The proper forum to ascertain whether a certain sect constitutes a religious denomination or not, would be more appropriately determined by a civil court, where both parties are given the opportunity of leading evidence to establish their case.

Miscellaneous

Malhotra J. makes two further findings. She rejects the argument – advanced by Amicus Curae – that Article 15(2) includes temples under the definition of “places of public resort.” And she also rejects the argument – advanced by the Interveners – that exclusion of women on grounds of menstruation amounts to “untouchability” under Article 17 of the Constitution. Both these arguments are based on the structure and the drafting history of the Constitution. With respect to Article 15(2), I believe the Malhotra J. is unarguably correct. Article 17 will be addressed in the next post.

Conclusion

Justice Malhotra’s dissent is powerful and persuasive on many counts. On maintainability, on essential religious practices, and on constitutional pluralism, I believe that her arguments are correct, and truer to the constitutional text and history than prevailing Indian religious freedom jurisprudence, which the opinions of CJI Misra and Nariman J. closely hew to.

Where then lies the disagreement? At one level, it is statutory: if Malhotra J.’s religious denomination argument is incorrect, then her case falls purely on statutory grounds, and the Majority is vindicated. I have a deeper disagreement, however, with the foundational assumption of Malhotra J.’s dissent, which comes through in her paragraph differentiating Sabarimala and Sati: the assumption is that in India, you can cleanly separate the religious and the social. This is a reality that has been recognised throughout history: in the Drafting Committee, Alladi Krishnawamy Iyer wryly remarked that “there is no religious matter that is not also a social matter.” In the Constituent Assembly, Ambedkar memorably spoke about how vast religious conceptions are in India, covering everything from birth to death. In his dissenting opinion in Saifuddin, Chief Justice Sinha discussed how religious excommunication had a debilitating impact upon civil rights. And so on. The point is this: it is a mistake to uncritically assume that Sabarimala is simply a right-to-worship case, a straightforward internal dispute within a religious community. It is a mistake, because it ignores how deeply intertwined religious, social, and public life is in India, and how discrimination within one sphere inevitably spills over into other spheres. Therefore, Malhotra J. is entirely correct when she says that practices that are “pernicious, oppressive, or a social evil” can be subjected to judicial review. But the question of what constitutes “oppressiveness” is more nuanced and complex than she allows.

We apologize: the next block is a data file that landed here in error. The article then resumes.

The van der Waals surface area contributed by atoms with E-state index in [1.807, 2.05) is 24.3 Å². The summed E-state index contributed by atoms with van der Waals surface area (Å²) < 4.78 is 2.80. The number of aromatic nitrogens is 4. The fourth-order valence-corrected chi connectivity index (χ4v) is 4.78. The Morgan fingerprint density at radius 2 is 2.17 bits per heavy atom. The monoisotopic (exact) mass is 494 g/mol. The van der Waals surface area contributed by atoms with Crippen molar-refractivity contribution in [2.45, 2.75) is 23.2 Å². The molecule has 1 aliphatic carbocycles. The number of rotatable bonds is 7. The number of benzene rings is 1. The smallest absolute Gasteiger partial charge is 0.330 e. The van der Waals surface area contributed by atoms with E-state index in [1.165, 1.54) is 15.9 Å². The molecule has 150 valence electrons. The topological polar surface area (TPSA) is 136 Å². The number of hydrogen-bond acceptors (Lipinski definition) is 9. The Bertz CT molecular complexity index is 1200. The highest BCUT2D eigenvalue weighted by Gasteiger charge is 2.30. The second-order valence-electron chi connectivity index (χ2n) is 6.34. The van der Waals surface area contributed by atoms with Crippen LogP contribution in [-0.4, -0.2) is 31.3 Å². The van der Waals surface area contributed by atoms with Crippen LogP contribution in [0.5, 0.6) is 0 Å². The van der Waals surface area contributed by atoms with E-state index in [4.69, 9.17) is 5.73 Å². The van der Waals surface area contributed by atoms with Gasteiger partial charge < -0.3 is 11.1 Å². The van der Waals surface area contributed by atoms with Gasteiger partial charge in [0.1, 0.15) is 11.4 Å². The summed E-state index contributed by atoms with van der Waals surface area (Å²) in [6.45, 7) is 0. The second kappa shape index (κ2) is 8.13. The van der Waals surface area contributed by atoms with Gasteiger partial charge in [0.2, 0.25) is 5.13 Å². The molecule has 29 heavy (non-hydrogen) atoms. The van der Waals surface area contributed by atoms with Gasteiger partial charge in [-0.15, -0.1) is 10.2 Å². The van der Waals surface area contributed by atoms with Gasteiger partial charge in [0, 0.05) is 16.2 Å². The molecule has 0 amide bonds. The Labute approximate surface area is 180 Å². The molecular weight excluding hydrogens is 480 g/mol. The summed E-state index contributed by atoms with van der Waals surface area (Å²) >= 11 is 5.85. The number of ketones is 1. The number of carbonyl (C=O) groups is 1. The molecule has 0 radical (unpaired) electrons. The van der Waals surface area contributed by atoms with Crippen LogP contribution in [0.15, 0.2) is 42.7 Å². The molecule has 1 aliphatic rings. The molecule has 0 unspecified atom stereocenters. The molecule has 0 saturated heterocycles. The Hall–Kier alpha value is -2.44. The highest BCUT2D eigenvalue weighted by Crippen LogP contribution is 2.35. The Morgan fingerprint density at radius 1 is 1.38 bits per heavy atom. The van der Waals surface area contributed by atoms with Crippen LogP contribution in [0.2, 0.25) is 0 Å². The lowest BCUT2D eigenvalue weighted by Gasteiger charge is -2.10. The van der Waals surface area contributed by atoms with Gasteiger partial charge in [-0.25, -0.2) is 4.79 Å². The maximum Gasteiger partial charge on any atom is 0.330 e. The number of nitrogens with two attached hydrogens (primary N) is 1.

It is that nuance which forms the heart of Chandrachud J.’s concurrence, which is what we shall turn to in then ext post.

The Sabarimala Judgment – I: An Overview

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Earlier today, a Constitution Bench of the Supreme Court held, by a 4 – 1 Majority, that the Sabarimala Temple’s practice of barring entry to women between the ages of ten and fifty was unconstitutional. While the case raised a host of complex issues, involving the interaction of primary legislation (statute), subordinate legislation (rules), and the Constitution, the core reasoning of the Majority was straightforward enough. On this blog, we will examine the Sabarimala Judgment in three parts. Part One will provide a brief overview of the judgment(s). Part II will examine some of the issues raised in the concurring judgment of Chandrachud J. And Part III will analyse the dissenting opinion of Indu Malhotra J.